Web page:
The members of TheScottishKoala’s server were obsessed with highly realistic military combat simulation video games and their depictions of military vehicles, planes, and weaponry. On February 24, 2021, this interest inspired the creation of a channel dedicated to discussing minute-by-minute updates on the movement of Russian troops and Ukrainian defenses in the region.
Within hours after the first bombs were dropped in cities across Ukraine, the users shared links to flight tracker apps, live video feeds, and social media posts from within Ukraine, often commenting on the types of planes and other military equipment seen in these feeds and posts. It was in this channel that the Ghost of Kyiv meme and myth were born.
“[A] Friend told me that one mig29, ghost of kiev, grounded some flanker and kamov before he went silent,” Discord user MrFisherman#1238 wrote on February 24, at 11:26 am Eastern, becoming the first to coin the phrase. Later in the chat, as well as in an interview we conducted via private message, the user clarified that they had, in fact, been the first to use the nickname that would eventually go viral on Twitter and TikTok and would be adopted by the Ukrainian military as a sort of mascot. After the first mention of the pilot, channel members both challenged and contributed to the legend by suggesting that he had been killed in action or had shot down additional Russian planes, all without providing any sources or evidence for this claimed knowledge.
Users on both the Thug Shaker Central Discord and the server where the Ghost of Kyiv was fabricated were interested in the overlap between gaming and actual war. The groups also shared a culture of competitiveness and one-upmanship. The New York Times, as well as other outlets, have reported that Texeira and other Discord users used the leaked documents as evidence to win various online debates or disagreements about US military intelligence, US involvement in Ukraine, and other highly sensitive topics.
Clearly the norms that develop in niche online communities have direct and powerful impacts on the real world. The cultures of clout-sharing and competition and the allure of illicit information that motivated the dissemination of these leaked documents and the myth of the Ghost of Kyiv exist across social media and messaging spaces. And they are incentivized and enabled by the platforms and chat groups that encourage the sharing of information without any concern for fact and elevate individuals to powerful positions of influence based solely on their ability to outrage and excite. In these communities, where kids interested in video games mingle with adults with top secret security clearances, the lines between truth and reality and heroes and traitors are increasingly muddled.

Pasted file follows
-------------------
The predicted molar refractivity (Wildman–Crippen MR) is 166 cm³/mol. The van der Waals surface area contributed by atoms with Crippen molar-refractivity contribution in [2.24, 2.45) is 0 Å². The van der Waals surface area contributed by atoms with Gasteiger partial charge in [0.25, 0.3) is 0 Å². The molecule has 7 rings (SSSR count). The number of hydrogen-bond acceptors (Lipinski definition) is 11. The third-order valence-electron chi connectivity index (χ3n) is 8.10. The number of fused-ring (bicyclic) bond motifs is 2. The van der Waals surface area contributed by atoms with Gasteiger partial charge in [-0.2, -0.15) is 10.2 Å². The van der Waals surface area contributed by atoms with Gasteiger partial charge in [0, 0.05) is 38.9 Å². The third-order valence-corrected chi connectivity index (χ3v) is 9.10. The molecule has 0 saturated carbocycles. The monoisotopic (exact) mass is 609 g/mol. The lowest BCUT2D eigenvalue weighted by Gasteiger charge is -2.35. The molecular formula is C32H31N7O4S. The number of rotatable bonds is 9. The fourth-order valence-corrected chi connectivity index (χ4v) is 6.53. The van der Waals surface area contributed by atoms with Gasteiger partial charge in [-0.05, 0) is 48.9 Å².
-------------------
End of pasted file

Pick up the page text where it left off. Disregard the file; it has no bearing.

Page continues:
The question of what to do about the cultural norms these groups perpetuate and the impact they can have on the real world is not easy for tech companies or policymakers to answer. You can’t outlaw adolescent behavior. You could ban individual apps, as the US government is increasingly considering doing with TikTok, but no one can put social media back into the genie’s bottle. A new group or site will pop up to replace the last. And much would be lost if these apps were banned. For example, the chat app Telegram, along with Discord, has become a crucial organizing site for Russian dissidents and other pro-social movements.
What we, as individuals, can do is be aware of the dynamics at play in these communities. We can advise our adolescent children about the risks of one-upmanship in niche communities. We can warn them about the potential impacts of sharing unverified information. We can educate them about how these systems operate and try to inoculate them against the desire to engage with sensitive or fabricated material. After all, as another saying goes, sunlight is the best disinfectant.
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